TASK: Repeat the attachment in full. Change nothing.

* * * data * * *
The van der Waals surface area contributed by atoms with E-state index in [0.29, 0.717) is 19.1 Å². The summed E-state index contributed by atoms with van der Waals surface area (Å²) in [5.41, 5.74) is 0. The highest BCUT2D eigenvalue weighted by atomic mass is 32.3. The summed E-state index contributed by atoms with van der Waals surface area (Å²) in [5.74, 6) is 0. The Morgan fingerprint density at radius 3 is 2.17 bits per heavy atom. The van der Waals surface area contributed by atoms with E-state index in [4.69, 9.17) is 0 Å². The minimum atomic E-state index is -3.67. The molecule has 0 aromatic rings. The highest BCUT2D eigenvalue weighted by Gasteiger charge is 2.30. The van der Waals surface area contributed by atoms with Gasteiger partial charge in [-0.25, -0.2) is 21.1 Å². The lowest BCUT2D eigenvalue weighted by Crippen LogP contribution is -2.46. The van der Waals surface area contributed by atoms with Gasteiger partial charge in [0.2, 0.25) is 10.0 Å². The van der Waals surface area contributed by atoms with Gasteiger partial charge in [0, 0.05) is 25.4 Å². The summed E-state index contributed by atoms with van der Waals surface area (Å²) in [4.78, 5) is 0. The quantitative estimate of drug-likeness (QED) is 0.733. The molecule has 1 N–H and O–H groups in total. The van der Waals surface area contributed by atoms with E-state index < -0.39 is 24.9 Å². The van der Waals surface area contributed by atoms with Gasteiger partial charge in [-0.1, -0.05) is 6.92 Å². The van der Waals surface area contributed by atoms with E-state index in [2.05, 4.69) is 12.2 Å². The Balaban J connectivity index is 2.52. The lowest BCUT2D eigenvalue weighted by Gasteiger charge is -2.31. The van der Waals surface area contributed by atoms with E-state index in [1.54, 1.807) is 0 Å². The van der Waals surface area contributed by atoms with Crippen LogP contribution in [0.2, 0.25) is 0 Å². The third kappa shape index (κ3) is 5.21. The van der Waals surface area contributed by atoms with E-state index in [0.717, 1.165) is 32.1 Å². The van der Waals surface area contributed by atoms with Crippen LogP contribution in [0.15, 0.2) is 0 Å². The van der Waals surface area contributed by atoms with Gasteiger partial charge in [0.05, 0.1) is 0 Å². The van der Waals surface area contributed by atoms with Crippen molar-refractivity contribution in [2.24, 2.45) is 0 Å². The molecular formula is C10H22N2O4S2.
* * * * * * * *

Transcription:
The van der Waals surface area contributed by atoms with E-state index in [0.29, 0.717) is 19.1 Å². The summed E-state index contributed by atoms with van der Waals surface area (Å²) in [5.41, 5.74) is 0. The highest BCUT2D eigenvalue weighted by atomic mass is 32.3. The summed E-state index contributed by atoms with van der Waals surface area (Å²) in [5.74, 6) is 0. The Morgan fingerprint density at radius 3 is 2.17 bits per heavy atom. The van der Waals surface area contributed by atoms with E-state index in [4.69, 9.17) is 0 Å². The minimum atomic E-state index is -3.67. The molecule has 0 aromatic rings. The highest BCUT2D eigenvalue weighted by Gasteiger charge is 2.30. The van der Waals surface area contributed by atoms with Gasteiger partial charge in [-0.25, -0.2) is 21.1 Å². The lowest BCUT2D eigenvalue weighted by Crippen LogP contribution is -2.46. The van der Waals surface area contributed by atoms with Gasteiger partial charge in [0.2, 0.25) is 10.0 Å². The van der Waals surface area contributed by atoms with Gasteiger partial charge in [0, 0.05) is 25.4 Å². The summed E-state index contributed by atoms with van der Waals surface area (Å²) in [4.78, 5) is 0. The quantitative estimate of drug-likeness (QED) is 0.733. The molecule has 1 N–H and O–H groups in total. The van der Waals surface area contributed by atoms with E-state index < -0.39 is 24.9 Å². The van der Waals surface area contributed by atoms with Gasteiger partial charge in [-0.1, -0.05) is 6.92 Å². The van der Waals surface area contributed by atoms with E-state index in [2.05, 4.69) is 12.2 Å². The Balaban J connectivity index is 2.52. The lowest BCUT2D eigenvalue weighted by Gasteiger charge is -2.31. The van der Waals surface area contributed by atoms with E-state index in [1.54, 1.807) is 0 Å². The van der Waals surface area contributed by atoms with Crippen LogP contribution in [0.2, 0.25) is 0 Å². The third kappa shape index (κ3) is 5.21. The van der Waals surface area contributed by atoms with E-state index in [0.717, 1.165) is 32.1 Å². The van der Waals surface area contributed by atoms with Crippen LogP contribution in [0.15, 0.2) is 0 Å². The van der Waals surface area contributed by atoms with Gasteiger partial charge in [0.05, 0.1) is 0 Å². The van der Waals surface area contributed by atoms with Crippen molar-refractivity contribution in [2.24, 2.45) is 0 Å². The molecular formula is C10H22N2O4S2.